Using rollers and stencils to draw turn arrows and crosswalk stripes on roads seems a bit archaic to MnDOT District 3 Maintenance Superintendent Randy Reznicek, who asked researchers if they could develop an automated road message painter.
University of Minnesota-Duluth Associate Professor Ryan Rosandich has taken that vision and created an robotic arm that can spray-paint pavement signs, with the goal of saving crews time and keeping them safer.
Designed to be mounted to the front of a maintenance vehicle, the robot is operated remotely by a laptop, programmed with numerous types of messages.
In an earlier prototype, researchers developed a trailer painter that could be pulled behind a truck.
Crews currently use heavy, eight-foot by four-foot stencils and rollers to paint designs, with an estimated 75 percent of such work involving the repainting of existing markings.
“It takes two people to lift the stencils,” explained MnDOT maintenance worker Joe Gilk, whom Reznicek presented with the idea about five years ago. “This would eliminate one position. One person could just run the truck and you could use that other person in another area of our job.”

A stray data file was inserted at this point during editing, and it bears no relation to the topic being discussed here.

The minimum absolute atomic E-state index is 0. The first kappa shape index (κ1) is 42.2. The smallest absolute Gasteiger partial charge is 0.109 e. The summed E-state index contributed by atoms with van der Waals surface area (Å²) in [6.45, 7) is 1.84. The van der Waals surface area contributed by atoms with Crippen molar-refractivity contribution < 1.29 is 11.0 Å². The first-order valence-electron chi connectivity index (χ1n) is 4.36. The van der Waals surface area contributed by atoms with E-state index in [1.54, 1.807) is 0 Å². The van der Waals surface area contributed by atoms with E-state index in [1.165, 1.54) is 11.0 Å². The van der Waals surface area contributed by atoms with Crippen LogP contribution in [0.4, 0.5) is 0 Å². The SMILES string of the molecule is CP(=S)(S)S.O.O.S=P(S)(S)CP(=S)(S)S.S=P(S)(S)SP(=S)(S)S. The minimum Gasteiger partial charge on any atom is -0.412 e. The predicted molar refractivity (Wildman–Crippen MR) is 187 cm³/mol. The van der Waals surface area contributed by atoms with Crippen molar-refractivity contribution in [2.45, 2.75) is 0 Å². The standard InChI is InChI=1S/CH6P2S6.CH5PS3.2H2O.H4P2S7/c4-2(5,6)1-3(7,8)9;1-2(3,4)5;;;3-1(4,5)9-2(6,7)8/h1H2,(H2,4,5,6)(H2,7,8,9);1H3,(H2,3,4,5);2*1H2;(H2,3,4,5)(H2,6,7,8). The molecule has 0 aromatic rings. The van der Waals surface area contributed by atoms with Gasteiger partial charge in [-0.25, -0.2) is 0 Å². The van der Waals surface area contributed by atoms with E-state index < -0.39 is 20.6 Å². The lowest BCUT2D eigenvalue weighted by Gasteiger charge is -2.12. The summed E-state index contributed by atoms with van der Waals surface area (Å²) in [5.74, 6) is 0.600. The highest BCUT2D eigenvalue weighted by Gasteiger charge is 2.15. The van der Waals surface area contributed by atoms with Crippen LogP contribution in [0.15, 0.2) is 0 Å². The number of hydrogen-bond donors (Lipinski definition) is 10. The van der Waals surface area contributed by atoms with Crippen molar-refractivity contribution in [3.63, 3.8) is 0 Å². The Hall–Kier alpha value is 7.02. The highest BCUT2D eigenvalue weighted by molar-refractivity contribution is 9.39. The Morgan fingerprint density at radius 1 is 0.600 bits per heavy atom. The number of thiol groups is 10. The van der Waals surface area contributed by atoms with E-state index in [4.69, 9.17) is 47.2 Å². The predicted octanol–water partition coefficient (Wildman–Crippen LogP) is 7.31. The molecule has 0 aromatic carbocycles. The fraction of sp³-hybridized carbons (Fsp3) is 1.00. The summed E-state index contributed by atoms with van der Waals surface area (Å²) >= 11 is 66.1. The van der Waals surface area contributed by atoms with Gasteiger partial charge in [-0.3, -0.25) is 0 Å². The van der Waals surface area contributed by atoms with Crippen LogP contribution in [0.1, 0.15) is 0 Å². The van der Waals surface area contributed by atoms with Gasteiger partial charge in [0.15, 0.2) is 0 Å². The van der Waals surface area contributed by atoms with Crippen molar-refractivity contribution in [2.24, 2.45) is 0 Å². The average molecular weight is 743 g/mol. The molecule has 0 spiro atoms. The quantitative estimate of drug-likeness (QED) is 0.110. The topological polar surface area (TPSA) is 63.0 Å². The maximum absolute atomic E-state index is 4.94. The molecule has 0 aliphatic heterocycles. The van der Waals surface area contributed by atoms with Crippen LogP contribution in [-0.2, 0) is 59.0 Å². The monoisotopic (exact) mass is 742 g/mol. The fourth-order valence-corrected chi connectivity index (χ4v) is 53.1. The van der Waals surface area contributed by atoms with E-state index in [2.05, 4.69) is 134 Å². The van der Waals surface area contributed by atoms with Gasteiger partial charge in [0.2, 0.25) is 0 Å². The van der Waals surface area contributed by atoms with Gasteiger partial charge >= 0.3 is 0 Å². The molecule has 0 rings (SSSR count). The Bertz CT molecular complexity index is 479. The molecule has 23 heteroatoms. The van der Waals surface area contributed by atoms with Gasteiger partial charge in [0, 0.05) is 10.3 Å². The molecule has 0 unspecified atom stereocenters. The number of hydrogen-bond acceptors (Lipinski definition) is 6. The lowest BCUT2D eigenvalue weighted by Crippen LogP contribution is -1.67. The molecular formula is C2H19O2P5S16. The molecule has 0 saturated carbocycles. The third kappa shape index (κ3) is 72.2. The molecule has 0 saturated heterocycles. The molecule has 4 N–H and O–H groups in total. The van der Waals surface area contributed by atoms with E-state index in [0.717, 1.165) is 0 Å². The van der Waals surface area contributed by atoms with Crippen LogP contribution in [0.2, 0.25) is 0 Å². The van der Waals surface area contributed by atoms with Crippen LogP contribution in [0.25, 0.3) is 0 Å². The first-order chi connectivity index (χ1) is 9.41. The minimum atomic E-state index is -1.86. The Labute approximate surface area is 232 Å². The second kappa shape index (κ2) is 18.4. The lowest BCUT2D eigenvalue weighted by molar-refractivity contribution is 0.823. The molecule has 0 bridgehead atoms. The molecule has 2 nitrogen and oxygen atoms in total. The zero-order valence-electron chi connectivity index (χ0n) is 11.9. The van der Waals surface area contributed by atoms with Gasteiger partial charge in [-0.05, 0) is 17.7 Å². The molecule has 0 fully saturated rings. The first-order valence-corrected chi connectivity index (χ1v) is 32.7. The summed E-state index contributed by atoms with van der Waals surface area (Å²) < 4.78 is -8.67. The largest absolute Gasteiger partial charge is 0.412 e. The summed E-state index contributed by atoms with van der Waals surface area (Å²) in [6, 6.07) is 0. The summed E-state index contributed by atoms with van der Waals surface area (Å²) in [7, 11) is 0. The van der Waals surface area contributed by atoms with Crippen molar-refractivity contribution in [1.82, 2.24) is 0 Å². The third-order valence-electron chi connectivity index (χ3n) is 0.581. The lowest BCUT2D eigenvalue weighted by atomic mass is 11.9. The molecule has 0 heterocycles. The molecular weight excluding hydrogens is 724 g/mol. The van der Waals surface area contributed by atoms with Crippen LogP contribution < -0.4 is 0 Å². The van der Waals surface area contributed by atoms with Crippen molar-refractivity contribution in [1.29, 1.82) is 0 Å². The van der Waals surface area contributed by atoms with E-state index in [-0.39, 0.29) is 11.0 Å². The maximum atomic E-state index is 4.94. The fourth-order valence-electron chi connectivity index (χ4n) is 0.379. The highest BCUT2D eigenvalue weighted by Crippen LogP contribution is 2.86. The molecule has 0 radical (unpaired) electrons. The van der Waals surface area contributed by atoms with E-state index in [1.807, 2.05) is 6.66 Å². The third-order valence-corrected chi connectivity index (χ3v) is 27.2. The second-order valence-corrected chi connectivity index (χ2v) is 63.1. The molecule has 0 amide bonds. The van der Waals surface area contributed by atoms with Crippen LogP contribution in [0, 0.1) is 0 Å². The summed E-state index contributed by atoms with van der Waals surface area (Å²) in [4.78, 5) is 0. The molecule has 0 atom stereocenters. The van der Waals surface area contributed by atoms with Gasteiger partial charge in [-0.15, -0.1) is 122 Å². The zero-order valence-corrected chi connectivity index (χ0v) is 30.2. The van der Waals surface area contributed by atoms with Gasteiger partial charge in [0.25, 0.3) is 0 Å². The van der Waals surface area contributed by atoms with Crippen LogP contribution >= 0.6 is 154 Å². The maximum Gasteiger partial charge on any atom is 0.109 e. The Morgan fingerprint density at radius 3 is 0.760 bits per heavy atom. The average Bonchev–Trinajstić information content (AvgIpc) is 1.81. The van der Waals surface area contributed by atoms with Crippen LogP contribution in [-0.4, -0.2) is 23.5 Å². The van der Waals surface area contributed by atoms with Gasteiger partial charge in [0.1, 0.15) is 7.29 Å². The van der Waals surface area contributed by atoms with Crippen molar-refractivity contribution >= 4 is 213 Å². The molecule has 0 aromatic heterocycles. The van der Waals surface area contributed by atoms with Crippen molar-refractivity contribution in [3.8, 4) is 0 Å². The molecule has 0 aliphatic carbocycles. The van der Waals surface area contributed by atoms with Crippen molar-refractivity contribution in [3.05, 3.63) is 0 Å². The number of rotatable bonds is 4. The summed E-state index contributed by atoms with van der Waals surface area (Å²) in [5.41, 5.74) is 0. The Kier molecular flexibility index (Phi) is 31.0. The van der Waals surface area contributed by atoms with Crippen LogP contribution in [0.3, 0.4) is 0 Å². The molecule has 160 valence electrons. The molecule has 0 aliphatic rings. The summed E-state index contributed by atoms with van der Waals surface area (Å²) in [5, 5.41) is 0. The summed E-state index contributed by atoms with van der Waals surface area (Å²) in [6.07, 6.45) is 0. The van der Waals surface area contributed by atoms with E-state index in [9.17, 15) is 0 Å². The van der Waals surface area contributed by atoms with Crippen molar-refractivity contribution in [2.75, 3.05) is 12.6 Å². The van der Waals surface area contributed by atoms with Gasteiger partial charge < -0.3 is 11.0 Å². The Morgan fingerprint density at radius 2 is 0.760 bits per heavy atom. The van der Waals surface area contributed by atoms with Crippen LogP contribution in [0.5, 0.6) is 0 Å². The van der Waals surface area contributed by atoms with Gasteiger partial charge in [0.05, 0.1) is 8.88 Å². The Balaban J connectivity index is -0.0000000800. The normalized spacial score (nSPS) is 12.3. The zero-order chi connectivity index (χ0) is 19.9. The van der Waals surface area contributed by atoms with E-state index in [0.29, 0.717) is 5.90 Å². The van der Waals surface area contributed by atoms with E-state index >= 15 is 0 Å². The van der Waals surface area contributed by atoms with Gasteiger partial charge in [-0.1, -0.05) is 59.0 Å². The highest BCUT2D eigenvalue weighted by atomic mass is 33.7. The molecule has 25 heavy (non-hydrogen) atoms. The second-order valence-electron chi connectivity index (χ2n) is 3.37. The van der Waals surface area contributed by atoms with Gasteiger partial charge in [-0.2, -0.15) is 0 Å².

Rosandich, who heads the Mechanical and Industrial Engineering Department at the University of Minnesota-Duluth, led the initial development of a software system and trailer painter.
MnDOT has funded further research to develop the more technically difficult robotic arm, which it anticipates could be used in other aspects of maintenance work as well.
Rosandich recently demonstrated the mechanical arm to a MnDOT road crew (no paint was used during the demonstration), but additional software and mechanical tweaks remain before researchers take the machine out for final testing on the pavement this spring.
A companion vision system is being developed to identify existing markings to guide the robot in the repainting of existing messages.
The robot’s three-segmented aluminum shell arm is capable of painting up to a 12-foot wide lane and has enough battery power for a whole day’s worth of work, Rosandich said.
Once the prototype is complete, researchers hope to find a manufacturer to develop and produce a machine that could be used by maintenance crews across the state. MnDOT has already had great success in deploying automated pavement patching systems in some districts.
Not only would a robotic message painter free up maintenance crews and speed up sign-painting, but Rosandich sees worker safety as its “biggest selling point.”
The start-up cost for manufacturing such a device is estimated to be $150,000.